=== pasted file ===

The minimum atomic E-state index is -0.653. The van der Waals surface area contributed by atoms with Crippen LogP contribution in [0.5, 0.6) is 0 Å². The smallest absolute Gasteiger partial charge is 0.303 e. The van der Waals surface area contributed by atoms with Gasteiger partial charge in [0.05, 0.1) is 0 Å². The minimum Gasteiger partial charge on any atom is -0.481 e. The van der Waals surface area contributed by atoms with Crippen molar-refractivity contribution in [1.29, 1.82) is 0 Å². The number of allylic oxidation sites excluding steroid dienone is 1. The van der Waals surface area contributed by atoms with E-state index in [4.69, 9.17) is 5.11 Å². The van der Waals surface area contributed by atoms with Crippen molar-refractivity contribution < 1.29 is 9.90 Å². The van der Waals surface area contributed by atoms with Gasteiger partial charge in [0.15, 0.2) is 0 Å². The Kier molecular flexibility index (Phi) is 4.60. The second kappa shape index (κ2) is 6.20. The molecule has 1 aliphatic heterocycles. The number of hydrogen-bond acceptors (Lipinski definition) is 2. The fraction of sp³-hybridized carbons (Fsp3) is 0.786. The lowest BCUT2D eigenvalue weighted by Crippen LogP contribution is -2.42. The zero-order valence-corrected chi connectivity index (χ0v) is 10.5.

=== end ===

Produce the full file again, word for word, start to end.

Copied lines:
The minimum atomic E-state index is -0.653. The van der Waals surface area contributed by atoms with Crippen LogP contribution in [0.5, 0.6) is 0 Å². The smallest absolute Gasteiger partial charge is 0.303 e. The van der Waals surface area contributed by atoms with Gasteiger partial charge in [0.05, 0.1) is 0 Å². The minimum Gasteiger partial charge on any atom is -0.481 e. The van der Waals surface area contributed by atoms with Crippen molar-refractivity contribution in [1.29, 1.82) is 0 Å². The number of allylic oxidation sites excluding steroid dienone is 1. The van der Waals surface area contributed by atoms with E-state index in [4.69, 9.17) is 5.11 Å². The van der Waals surface area contributed by atoms with Crippen molar-refractivity contribution < 1.29 is 9.90 Å². The van der Waals surface area contributed by atoms with Gasteiger partial charge in [0.15, 0.2) is 0 Å². The Kier molecular flexibility index (Phi) is 4.60. The second kappa shape index (κ2) is 6.20. The molecule has 1 aliphatic heterocycles. The number of hydrogen-bond acceptors (Lipinski definition) is 2. The fraction of sp³-hybridized carbons (Fsp3) is 0.786. The lowest BCUT2D eigenvalue weighted by Crippen LogP contribution is -2.42. The zero-order valence-corrected chi connectivity index (χ0v) is 10.5.